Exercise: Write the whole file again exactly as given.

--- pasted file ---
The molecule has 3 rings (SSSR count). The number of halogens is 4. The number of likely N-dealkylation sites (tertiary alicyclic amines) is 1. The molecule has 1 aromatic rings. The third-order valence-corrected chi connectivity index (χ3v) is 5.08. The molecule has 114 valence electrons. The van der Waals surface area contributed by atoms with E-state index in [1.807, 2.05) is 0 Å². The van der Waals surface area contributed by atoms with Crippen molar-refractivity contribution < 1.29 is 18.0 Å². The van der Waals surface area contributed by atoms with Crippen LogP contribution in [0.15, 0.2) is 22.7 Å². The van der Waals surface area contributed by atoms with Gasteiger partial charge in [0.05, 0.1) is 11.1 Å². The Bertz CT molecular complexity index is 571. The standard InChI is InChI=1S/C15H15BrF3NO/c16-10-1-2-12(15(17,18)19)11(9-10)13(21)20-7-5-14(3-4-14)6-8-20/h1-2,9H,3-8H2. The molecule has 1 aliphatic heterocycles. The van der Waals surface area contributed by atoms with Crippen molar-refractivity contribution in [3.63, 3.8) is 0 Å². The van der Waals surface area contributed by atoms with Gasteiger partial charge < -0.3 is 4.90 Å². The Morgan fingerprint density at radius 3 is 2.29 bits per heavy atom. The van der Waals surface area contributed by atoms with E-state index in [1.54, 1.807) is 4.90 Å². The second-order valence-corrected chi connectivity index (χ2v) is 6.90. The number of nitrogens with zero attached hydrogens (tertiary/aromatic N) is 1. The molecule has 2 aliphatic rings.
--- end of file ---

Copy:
The molecule has 3 rings (SSSR count). The number of halogens is 4. The number of likely N-dealkylation sites (tertiary alicyclic amines) is 1. The molecule has 1 aromatic rings. The third-order valence-corrected chi connectivity index (χ3v) is 5.08. The molecule has 114 valence electrons. The van der Waals surface area contributed by atoms with E-state index in [1.807, 2.05) is 0 Å². The van der Waals surface area contributed by atoms with Crippen molar-refractivity contribution < 1.29 is 18.0 Å². The van der Waals surface area contributed by atoms with Crippen LogP contribution in [0.15, 0.2) is 22.7 Å². The van der Waals surface area contributed by atoms with Gasteiger partial charge in [0.05, 0.1) is 11.1 Å². The Bertz CT molecular complexity index is 571. The standard InChI is InChI=1S/C15H15BrF3NO/c16-10-1-2-12(15(17,18)19)11(9-10)13(21)20-7-5-14(3-4-14)6-8-20/h1-2,9H,3-8H2. The molecule has 1 aliphatic heterocycles. The van der Waals surface area contributed by atoms with Crippen molar-refractivity contribution in [3.63, 3.8) is 0 Å². The van der Waals surface area contributed by atoms with Gasteiger partial charge < -0.3 is 4.90 Å². The Morgan fingerprint density at radius 3 is 2.29 bits per heavy atom. The van der Waals surface area contributed by atoms with E-state index in [1.54, 1.807) is 4.90 Å². The second-order valence-corrected chi connectivity index (χ2v) is 6.90. The number of nitrogens with zero attached hydrogens (tertiary/aromatic N) is 1. The molecule has 2 aliphatic rings.